Graphic Design -> Design elements
Animation - Design elements
A point must display shape and size if it is to be seen. Points do not have to be circular - they may be an arrow, letter, square, triangle or any other shape.
The only stipulation is that it must be of a size that is small when viewed in relation to the whole page.
One of the most common points found in a piece of graphics is the copyright symbol.
A line is a point that 'moves' in space, from one position to another.
Lines can be thick, thin, jagged or curved.
They can be used to represent form through crosshatch rendering; they can represent boundaries of shapes, or used independently to show direction.
Shapes can be represented as geometric, abstract or symbolic. They may represent something visual or may exist merely as design.
When three or more points are connected, a two-dimensional shape is created.
Form is a three-dimensional unit such as an object.
It is the element that most refers to the volume of an object or product, and can be seen as the result of combining two or more shapes on a two-dimensional surface to represent three dimensions.
When light reflects off the surface of an object tone is created.
The more light projected onto the surface, the lighter the tone will be, and vice-versa.
Tone can enhance both two- and three-dimensional form.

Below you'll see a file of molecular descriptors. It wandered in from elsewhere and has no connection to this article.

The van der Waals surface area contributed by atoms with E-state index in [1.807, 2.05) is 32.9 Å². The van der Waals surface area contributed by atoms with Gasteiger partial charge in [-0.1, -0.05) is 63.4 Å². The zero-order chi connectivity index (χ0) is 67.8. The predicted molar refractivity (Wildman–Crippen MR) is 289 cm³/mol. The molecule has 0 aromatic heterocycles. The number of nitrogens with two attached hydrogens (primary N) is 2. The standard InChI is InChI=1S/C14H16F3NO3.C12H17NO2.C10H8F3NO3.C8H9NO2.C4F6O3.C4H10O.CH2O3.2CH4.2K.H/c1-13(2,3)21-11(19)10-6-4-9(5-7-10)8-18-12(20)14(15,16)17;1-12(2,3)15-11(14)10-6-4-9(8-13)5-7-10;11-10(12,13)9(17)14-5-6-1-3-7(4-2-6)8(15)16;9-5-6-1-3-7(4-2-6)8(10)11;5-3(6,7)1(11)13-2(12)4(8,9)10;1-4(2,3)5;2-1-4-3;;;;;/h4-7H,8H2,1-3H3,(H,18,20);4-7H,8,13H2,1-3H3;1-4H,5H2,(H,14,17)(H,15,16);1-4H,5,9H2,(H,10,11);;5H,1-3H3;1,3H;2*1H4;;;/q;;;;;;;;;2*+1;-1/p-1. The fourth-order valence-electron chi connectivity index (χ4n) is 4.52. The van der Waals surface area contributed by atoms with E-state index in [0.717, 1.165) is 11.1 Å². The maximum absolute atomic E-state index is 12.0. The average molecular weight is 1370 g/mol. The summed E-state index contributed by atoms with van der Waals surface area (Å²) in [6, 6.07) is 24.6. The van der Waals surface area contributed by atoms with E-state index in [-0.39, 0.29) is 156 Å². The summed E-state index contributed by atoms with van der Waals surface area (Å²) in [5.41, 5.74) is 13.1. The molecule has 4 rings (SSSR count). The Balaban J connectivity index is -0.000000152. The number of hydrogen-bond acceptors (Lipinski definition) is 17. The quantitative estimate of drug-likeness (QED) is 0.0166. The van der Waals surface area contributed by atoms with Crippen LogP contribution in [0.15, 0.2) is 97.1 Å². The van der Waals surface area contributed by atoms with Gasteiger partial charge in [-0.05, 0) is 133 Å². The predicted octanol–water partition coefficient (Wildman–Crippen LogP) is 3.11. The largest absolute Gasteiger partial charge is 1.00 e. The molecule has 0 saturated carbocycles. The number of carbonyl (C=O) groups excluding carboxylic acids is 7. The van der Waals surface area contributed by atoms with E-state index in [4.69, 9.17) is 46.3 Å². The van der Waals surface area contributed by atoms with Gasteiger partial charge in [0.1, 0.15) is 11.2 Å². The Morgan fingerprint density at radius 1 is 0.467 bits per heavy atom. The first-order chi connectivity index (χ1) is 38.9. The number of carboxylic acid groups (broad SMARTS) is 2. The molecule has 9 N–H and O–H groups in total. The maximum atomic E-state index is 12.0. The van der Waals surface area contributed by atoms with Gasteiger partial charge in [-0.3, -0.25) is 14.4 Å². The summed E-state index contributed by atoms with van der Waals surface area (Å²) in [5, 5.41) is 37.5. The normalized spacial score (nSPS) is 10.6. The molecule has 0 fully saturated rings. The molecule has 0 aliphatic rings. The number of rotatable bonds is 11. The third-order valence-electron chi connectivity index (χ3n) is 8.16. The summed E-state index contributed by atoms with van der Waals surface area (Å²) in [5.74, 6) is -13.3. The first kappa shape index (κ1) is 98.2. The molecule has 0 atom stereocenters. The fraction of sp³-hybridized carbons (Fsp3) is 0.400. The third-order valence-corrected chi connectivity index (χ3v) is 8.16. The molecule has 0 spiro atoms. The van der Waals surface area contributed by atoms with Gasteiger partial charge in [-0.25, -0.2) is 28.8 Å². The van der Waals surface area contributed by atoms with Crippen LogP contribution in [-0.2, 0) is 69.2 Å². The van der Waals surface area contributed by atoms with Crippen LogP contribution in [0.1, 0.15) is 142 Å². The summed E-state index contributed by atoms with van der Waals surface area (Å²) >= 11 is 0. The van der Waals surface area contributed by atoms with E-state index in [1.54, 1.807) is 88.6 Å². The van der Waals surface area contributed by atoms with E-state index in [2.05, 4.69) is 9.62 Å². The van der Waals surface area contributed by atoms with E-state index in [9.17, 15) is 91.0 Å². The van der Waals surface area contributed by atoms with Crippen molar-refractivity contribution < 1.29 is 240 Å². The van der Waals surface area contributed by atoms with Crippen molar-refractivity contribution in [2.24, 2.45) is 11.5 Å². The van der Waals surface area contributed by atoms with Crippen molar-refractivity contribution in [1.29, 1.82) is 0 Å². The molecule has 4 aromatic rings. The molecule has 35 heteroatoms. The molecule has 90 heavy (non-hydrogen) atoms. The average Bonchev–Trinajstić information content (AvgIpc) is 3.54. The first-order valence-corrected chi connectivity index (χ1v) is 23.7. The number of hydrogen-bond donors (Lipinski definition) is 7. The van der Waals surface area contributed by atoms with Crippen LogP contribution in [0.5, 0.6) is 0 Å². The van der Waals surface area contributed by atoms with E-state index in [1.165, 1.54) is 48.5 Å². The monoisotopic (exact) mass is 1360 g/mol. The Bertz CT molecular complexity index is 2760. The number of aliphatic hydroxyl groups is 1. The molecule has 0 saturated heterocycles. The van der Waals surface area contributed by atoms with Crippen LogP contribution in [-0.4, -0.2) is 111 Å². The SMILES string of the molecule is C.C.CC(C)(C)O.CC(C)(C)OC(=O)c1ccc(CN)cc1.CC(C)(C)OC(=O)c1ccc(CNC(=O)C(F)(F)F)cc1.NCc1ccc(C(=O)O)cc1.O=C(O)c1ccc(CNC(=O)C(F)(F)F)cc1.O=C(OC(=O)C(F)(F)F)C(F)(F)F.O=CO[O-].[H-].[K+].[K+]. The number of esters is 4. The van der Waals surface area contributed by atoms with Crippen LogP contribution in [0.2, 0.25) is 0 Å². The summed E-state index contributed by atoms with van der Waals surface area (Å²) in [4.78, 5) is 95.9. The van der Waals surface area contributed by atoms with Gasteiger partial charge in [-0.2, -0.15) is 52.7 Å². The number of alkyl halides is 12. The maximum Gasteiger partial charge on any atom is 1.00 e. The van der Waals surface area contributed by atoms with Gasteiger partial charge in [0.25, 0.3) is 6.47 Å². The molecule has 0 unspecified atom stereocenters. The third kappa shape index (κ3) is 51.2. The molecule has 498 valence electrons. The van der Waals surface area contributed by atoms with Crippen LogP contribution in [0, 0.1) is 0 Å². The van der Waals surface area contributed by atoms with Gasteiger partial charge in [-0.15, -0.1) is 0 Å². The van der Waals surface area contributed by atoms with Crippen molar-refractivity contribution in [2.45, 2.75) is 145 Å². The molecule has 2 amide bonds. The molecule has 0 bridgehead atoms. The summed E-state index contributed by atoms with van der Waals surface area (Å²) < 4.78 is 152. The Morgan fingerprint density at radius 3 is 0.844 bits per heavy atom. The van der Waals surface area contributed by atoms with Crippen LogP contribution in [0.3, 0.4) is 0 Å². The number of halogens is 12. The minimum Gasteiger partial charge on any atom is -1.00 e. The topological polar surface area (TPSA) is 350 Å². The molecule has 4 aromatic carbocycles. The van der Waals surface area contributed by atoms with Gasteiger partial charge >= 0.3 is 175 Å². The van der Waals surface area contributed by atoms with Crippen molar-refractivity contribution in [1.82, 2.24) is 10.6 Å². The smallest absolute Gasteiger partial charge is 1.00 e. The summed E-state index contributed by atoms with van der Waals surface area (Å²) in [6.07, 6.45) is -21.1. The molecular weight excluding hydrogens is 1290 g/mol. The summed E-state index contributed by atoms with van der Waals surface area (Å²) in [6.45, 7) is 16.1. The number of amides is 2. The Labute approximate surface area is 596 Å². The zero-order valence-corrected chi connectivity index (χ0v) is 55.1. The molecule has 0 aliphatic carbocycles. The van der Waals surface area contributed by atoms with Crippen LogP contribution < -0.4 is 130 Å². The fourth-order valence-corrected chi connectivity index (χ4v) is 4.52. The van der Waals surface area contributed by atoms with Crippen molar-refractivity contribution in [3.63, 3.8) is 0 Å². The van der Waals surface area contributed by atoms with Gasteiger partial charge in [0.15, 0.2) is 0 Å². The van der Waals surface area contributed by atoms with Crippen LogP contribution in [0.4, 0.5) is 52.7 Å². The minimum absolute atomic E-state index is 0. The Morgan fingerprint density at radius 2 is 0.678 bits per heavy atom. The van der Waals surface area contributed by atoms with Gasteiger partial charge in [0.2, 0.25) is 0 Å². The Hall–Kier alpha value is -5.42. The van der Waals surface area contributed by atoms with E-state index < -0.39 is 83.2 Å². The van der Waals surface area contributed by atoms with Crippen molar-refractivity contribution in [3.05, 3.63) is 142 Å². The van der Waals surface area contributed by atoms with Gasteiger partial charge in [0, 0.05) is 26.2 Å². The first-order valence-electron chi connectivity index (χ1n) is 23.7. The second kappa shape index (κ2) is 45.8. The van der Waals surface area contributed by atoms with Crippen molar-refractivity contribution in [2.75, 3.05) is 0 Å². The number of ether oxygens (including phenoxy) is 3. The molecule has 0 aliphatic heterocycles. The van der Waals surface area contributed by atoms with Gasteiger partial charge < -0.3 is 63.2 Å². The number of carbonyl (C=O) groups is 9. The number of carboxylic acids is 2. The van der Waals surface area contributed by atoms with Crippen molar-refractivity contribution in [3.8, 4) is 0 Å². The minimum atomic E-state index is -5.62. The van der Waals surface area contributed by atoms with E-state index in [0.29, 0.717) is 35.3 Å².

This is the description used to describe toe visual or 'felt' characteristics of a surface.
It may be created to emulate the finish or surface of materiais.
It is important to learn and apply some of the known colour schemes. These include complimentary colours (those shown opposite each other on a colour wheel), and analogous colours (those existing together) and split complimentary colours (a colour and the two colours on either side of its complimentary). Colour can help create a focal point and create hierarchies.
Letters of the alphabet and numerals are present in most graphic design. The letterform can be used to communicate information through blocks of text or headings.
It can als. be used to make a visual dynamic. Letterforms can be twisted, cropped, enlarged, overlapped, scrawled and transparent.
Letterforms can be unique as with signatures.
They can be block, plain shapes like Arial (sans serif) or elegant thick-and-thin shapes like Times New Roman letterforms (serif).
Letterforms can communicate as well as transform the style and design of the visual.
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